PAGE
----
The conference calling system of McFarland et al. provides a number of advantages over prior art systems and methods. By providing a central COS that can be accessed from any switch in a network of switches, a cost-conscious party may provide significant savings to a business that utilizes conference calls on a regular basis, e.g. call centers. However, the system relies upon individuals to contact the centrally located COS, or the benefits of the system cannot be realized. Another concern is that often the benefit of adding a third party to a call session is not realized until after the first two parties have entered into a call session. In this situation, the COS would require the existing call to be terminated and the toll-free call to the COS to be made before the most cost efficient conference call connectivity could be calculated by the system. Additionally, the COS does look to the availability of the network paths/routes, but does not seem to consider whether use of a particular available path/route will render one of the switches susceptible to a blockage condition caused by exhaustion of available telecommunications resources.
What is needed is a method and apparatus that provide an automated mechanism for selecting and establishing "optimal" connectivity of conference call parties based upon at least one preference, e.g., a cost-related preference, with the method and apparatus being executable either before or during a call session. What is also needed is a method and apparatus that provide an automated reconfiguration of conference call connectivity of existing calls when there is a relevant change with respect to the preferences.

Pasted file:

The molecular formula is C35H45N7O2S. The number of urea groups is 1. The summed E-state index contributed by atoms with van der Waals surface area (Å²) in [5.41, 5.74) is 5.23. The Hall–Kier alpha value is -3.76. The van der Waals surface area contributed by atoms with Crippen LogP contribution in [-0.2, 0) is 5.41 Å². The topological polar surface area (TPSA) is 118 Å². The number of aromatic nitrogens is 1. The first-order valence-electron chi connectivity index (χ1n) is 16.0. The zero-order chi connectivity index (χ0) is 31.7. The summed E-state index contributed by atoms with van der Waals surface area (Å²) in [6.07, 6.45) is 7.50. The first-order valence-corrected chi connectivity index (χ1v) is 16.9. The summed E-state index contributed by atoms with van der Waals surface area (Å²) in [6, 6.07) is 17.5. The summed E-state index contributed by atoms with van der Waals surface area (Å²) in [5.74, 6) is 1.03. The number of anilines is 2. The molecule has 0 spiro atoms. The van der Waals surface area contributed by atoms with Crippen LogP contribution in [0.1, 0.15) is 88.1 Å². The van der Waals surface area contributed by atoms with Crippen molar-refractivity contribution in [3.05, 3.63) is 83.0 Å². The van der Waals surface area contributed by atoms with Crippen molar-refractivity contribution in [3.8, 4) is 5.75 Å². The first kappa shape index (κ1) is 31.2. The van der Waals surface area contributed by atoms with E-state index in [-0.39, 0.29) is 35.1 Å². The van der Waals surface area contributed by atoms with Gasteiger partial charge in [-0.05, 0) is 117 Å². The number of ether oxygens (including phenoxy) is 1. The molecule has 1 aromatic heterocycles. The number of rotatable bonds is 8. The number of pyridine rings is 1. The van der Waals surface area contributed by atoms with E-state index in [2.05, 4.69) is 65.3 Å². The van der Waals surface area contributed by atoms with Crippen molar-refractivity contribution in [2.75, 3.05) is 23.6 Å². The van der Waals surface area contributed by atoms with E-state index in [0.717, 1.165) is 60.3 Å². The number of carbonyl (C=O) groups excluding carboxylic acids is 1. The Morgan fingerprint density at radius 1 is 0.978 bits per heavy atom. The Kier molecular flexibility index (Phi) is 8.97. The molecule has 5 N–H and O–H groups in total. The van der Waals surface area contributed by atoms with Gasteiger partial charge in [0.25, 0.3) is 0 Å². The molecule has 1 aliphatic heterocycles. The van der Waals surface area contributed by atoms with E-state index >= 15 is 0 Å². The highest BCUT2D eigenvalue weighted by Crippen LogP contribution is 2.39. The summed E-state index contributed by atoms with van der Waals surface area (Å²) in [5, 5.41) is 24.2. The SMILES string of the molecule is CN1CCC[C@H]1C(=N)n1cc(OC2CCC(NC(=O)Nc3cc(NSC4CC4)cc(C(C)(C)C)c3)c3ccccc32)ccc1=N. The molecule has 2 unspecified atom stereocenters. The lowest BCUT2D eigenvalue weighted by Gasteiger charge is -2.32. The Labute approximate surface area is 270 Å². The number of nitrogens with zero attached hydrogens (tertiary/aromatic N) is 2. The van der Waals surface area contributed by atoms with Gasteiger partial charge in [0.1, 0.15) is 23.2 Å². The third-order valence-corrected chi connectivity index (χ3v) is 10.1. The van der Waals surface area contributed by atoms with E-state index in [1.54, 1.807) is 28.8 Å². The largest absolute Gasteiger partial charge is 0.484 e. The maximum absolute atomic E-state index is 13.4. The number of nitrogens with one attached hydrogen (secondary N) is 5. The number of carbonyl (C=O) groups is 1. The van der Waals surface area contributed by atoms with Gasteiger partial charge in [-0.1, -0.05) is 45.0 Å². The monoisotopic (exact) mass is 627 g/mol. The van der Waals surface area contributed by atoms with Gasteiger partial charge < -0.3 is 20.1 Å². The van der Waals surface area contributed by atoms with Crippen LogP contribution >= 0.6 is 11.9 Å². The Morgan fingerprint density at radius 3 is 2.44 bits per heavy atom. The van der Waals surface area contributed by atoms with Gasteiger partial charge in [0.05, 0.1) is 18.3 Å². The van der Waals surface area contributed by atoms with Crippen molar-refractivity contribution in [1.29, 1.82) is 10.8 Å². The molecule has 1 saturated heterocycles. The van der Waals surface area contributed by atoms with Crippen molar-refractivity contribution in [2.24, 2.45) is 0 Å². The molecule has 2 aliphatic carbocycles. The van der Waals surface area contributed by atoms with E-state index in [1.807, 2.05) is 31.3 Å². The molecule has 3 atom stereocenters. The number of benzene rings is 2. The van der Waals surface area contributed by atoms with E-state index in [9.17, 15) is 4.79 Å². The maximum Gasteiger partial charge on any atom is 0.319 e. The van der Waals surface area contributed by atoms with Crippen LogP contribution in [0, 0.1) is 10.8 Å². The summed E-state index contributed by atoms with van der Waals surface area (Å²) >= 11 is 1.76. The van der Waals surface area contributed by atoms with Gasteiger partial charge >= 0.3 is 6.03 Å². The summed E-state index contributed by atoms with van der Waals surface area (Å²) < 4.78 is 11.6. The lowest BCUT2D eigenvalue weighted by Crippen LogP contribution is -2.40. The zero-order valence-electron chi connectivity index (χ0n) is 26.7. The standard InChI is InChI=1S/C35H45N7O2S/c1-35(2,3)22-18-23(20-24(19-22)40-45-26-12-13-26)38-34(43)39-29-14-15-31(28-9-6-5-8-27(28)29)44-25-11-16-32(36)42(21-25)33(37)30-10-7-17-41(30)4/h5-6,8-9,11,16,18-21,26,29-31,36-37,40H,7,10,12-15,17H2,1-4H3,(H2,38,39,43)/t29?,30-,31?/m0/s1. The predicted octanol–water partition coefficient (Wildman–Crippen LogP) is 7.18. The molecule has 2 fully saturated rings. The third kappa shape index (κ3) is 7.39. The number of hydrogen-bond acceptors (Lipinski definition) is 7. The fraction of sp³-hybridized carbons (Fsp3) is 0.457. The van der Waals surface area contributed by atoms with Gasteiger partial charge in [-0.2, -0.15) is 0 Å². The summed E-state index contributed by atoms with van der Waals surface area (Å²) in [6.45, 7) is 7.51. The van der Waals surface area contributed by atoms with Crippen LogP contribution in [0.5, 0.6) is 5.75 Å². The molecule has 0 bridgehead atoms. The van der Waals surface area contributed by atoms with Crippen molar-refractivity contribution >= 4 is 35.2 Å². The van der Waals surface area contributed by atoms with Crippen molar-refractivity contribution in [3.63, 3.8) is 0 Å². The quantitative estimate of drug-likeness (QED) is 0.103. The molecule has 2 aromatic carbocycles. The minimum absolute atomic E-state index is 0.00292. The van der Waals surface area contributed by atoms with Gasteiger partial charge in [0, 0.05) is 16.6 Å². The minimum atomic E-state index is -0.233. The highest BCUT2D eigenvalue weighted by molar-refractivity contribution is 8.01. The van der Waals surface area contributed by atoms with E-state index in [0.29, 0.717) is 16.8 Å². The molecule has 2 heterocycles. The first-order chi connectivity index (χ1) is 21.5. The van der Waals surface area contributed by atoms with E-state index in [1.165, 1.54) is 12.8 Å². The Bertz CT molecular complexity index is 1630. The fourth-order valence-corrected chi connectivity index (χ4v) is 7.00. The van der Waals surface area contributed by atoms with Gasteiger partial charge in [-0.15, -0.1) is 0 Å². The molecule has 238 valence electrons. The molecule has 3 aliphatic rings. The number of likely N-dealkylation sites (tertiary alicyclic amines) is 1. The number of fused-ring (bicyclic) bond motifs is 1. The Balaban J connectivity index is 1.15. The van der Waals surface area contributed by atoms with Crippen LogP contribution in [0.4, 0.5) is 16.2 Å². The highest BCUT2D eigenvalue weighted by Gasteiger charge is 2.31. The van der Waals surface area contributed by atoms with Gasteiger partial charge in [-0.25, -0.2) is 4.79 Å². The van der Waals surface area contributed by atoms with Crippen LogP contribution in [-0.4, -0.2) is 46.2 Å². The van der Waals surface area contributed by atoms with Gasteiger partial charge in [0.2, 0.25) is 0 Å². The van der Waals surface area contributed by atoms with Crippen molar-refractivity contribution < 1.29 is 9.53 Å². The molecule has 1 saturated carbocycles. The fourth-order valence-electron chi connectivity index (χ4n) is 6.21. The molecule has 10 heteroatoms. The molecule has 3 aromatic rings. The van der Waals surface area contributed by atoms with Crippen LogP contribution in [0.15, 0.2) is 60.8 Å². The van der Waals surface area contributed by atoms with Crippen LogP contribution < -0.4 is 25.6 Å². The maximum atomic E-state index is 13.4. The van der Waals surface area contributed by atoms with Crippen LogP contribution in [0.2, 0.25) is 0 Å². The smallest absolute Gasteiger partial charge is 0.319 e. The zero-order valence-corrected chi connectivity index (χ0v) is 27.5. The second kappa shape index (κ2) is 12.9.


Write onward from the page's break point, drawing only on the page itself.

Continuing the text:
The present invention provides methods and apparatus for establishing bridges among the participants of a conference call. In the preferred embodiment, location information indicative of the location of each of the parties in the conference call is received at a first node. A connection is then established between the first node and at least one other node. The other node(s) have conference-bridging capability. A collaboration is then established between the first node and the other node(s). This collaboration selects which of the nodes will provide a bridge to connect the second and third parties of the conference call session with the first party. The collaboration also includes (1) the exchange of signal messages between the first and other node(s) and (2) access to a database of information which is relevant to the preferences used in selecting between the first and the other node(s). After the collaboration is complete, the parties are bridged into the conference call session. This bridging occurs at the selected node.